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Restaino's Call to Arms Right on the Mark

By Tony Farina

I would like to tip my hat to Robert Restaino for his excellent observations in his guest view column last Sunday in the Niagara Gazette, in which he called on the public to demand "more than rhetoric from our governor and state representatives" in dealing with the problems that many Western New York communities are facing, especially Niagara County.

Restaino, a former judge and most recently a candidate for the State Assembly, sounds like he's still eager to serve and he offers plenty of food for thought when he commented that all too often the state seems to use Western New York and Niagara Falls--as in the recent talk of a new casino for the Cataract City--without really trying to help.

The observation, of course, is on the mark as it seems that Gov. Cuomo's recent talk of putting a non-Indian casino in Niagara Falls is most likely an attempt to squeeze the Seneca Nation into an agreement in the current arbitration talks to settle the long-standing exclusivity issue that has dried up casino revenue for the three Western New York host communities, a fight that has left Niagara Falls on the brink of bankruptcy.

Restaino also sensibly argues that maybe the state should pay the host communities their share of the revenue during the arbitration process, taking the pressure off the local governments, as happened recently with the $2.5 million the state gave to Salamanca to deal with their shortfall. Restaino rightly notes that local state representatives for the most part have "failed to bring this message to Albany and achieve results for their constituents," possibly because they are beholden to special interests.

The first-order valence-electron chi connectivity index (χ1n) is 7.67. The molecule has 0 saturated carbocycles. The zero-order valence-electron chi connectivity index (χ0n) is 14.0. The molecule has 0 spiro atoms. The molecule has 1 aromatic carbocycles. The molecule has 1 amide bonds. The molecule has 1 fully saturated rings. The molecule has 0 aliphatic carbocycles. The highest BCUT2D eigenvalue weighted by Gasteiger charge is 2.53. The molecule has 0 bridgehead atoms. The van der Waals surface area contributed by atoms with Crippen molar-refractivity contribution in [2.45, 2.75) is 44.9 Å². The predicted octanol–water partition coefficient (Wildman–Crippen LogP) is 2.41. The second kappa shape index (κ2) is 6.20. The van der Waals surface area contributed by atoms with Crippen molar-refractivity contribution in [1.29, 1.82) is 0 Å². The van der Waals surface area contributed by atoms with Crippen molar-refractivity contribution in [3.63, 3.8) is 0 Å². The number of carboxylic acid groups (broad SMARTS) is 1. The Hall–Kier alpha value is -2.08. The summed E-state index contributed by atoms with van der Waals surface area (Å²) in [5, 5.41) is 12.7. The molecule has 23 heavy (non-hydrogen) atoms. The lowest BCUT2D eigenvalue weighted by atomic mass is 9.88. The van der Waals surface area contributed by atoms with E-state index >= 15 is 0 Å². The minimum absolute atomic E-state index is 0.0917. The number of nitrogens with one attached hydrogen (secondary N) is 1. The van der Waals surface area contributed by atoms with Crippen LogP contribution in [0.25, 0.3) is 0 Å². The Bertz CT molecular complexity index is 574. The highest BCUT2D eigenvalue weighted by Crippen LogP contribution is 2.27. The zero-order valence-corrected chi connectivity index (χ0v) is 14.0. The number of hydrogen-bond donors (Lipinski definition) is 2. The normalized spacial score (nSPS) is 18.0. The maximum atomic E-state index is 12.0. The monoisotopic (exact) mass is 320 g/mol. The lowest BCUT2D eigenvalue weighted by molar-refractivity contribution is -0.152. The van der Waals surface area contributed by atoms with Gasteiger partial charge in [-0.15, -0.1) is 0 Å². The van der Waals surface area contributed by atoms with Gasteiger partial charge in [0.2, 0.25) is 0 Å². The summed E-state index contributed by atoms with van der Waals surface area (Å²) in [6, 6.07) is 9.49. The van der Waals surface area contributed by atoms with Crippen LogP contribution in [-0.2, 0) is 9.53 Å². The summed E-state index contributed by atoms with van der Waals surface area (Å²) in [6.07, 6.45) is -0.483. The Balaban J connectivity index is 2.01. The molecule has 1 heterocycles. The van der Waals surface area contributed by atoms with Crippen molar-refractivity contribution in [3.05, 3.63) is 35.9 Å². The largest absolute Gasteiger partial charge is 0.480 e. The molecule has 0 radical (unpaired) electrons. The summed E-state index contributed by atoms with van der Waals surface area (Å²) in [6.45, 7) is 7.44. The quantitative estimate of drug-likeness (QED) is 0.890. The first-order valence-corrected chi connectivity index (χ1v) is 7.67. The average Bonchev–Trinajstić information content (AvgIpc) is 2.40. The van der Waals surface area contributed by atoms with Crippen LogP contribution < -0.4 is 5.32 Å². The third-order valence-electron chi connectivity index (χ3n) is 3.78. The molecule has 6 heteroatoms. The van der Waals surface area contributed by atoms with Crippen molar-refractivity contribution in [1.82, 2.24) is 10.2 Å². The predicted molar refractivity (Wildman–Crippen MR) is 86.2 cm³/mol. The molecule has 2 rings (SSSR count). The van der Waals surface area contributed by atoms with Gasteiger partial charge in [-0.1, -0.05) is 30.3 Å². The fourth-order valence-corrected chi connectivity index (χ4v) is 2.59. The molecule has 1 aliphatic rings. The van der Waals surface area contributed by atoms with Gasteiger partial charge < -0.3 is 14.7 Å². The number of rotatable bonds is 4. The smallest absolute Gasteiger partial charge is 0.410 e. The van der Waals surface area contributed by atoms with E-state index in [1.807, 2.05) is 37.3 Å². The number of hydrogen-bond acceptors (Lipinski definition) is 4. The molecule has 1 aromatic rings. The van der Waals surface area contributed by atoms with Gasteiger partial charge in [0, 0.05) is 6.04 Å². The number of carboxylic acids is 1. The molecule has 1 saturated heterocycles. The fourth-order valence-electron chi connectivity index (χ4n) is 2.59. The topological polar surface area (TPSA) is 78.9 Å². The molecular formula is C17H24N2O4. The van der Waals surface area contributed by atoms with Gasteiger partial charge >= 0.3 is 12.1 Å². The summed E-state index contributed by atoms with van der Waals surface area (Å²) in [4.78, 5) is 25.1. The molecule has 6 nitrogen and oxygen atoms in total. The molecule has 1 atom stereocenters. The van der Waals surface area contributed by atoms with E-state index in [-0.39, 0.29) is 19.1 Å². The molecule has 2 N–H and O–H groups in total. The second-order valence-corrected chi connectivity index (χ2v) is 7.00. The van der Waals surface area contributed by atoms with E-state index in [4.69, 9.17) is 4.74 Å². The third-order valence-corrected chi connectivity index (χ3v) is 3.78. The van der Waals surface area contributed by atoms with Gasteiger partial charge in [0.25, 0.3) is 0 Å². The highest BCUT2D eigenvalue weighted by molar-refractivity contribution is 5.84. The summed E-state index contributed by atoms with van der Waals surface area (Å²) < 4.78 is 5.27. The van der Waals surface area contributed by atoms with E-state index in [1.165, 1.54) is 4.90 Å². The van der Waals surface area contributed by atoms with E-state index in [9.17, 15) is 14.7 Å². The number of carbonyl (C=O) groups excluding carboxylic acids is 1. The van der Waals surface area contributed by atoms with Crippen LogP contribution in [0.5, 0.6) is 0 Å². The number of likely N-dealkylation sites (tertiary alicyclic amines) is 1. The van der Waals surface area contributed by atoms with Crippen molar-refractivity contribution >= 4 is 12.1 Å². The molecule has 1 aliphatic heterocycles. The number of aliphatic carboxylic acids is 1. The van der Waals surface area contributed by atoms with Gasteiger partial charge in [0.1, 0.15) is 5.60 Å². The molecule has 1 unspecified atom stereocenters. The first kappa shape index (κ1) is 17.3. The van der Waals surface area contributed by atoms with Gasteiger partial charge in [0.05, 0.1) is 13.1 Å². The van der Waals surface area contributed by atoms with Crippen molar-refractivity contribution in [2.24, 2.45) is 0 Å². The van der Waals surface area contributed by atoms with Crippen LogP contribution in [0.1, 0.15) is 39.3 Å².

Whatever the reasons, local representatives, and we must include the mayor in this category, have not delivered much of anything for Niagara Falls and Niagara County (or Buffalo, for that matter), when it comes to the gambling impasse that is crippling the area. Restaino is on the mark when he refers to the Niagara Falls City Council which has asked the question, "Who's fighting for little Niagara Falls?" The answer, of course, seems to be nobody. The mayor and local representatives haven't brought home much of anything from the Cuomo Administration during the gaming fight.

Restaino recalls that local history is filled with empty state promises by state officials "that have resulted in the diversion of revenues from natural resources in our communities, to the benefit of other areas downstate and outside of New York, while our state representatives stand by and do nothing."

Restaino's call for the public to hold local city and state officials accountable for the deteriorating conditions sounds like he's ready to run for something, and judging from his remarks, the public might be well served finding a place for Restaino to serve this community in the future.

Western New York and Niagara Falls in particular may not be getting the bang for the buck they deserve from their local elected officials when it comes to dealing with the state, and one could argue it is time to change course. We'll have to wait and see if Restaino will try again, but it sounds like he should, and his willingness to take on the political establishment is badly needed in these parts.



Niagara Falls Reporter - Publisher Frank Parlato Jr. www.niagarafallsreporter.com

Mar12 , 2013